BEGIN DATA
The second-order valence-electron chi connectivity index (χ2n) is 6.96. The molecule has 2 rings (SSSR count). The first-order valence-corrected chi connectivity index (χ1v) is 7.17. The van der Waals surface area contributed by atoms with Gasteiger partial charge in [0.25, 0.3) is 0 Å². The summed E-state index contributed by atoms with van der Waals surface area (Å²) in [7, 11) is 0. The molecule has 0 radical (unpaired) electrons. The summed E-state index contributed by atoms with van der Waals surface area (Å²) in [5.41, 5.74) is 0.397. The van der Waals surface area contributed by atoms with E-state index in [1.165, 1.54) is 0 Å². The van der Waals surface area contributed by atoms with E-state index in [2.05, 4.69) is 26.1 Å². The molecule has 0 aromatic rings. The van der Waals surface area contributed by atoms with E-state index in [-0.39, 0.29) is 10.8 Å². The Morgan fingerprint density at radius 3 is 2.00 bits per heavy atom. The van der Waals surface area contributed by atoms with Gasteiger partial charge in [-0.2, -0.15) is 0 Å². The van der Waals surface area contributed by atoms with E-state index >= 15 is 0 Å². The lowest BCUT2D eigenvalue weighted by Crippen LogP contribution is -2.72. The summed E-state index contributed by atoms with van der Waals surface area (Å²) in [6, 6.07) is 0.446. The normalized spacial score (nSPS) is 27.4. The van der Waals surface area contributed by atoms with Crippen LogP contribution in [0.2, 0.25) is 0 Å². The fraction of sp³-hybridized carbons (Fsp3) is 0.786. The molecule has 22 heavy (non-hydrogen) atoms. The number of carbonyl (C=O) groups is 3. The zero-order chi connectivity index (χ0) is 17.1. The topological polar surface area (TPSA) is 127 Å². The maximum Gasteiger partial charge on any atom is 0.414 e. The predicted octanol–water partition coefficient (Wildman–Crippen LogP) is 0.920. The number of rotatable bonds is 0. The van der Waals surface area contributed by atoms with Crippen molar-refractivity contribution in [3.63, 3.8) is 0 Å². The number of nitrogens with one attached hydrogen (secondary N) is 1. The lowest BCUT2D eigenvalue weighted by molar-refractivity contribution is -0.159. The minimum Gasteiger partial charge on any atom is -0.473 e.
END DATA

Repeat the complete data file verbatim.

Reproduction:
The second-order valence-electron chi connectivity index (χ2n) is 6.96. The molecule has 2 rings (SSSR count). The first-order valence-corrected chi connectivity index (χ1v) is 7.17. The van der Waals surface area contributed by atoms with Gasteiger partial charge in [0.25, 0.3) is 0 Å². The summed E-state index contributed by atoms with van der Waals surface area (Å²) in [7, 11) is 0. The molecule has 0 radical (unpaired) electrons. The summed E-state index contributed by atoms with van der Waals surface area (Å²) in [5.41, 5.74) is 0.397. The van der Waals surface area contributed by atoms with E-state index in [1.165, 1.54) is 0 Å². The van der Waals surface area contributed by atoms with E-state index in [2.05, 4.69) is 26.1 Å². The molecule has 0 aromatic rings. The van der Waals surface area contributed by atoms with E-state index in [-0.39, 0.29) is 10.8 Å². The Morgan fingerprint density at radius 3 is 2.00 bits per heavy atom. The van der Waals surface area contributed by atoms with Gasteiger partial charge in [-0.2, -0.15) is 0 Å². The van der Waals surface area contributed by atoms with E-state index >= 15 is 0 Å². The lowest BCUT2D eigenvalue weighted by Crippen LogP contribution is -2.72. The summed E-state index contributed by atoms with van der Waals surface area (Å²) in [6, 6.07) is 0.446. The normalized spacial score (nSPS) is 27.4. The van der Waals surface area contributed by atoms with Crippen LogP contribution in [0.2, 0.25) is 0 Å². The fraction of sp³-hybridized carbons (Fsp3) is 0.786. The molecule has 22 heavy (non-hydrogen) atoms. The number of carbonyl (C=O) groups is 3. The zero-order chi connectivity index (χ0) is 17.1. The topological polar surface area (TPSA) is 127 Å². The maximum Gasteiger partial charge on any atom is 0.414 e. The predicted octanol–water partition coefficient (Wildman–Crippen LogP) is 0.920. The number of rotatable bonds is 0. The van der Waals surface area contributed by atoms with Crippen molar-refractivity contribution in [3.63, 3.8) is 0 Å². The number of nitrogens with one attached hydrogen (secondary N) is 1. The lowest BCUT2D eigenvalue weighted by molar-refractivity contribution is -0.159. The minimum Gasteiger partial charge on any atom is -0.473 e.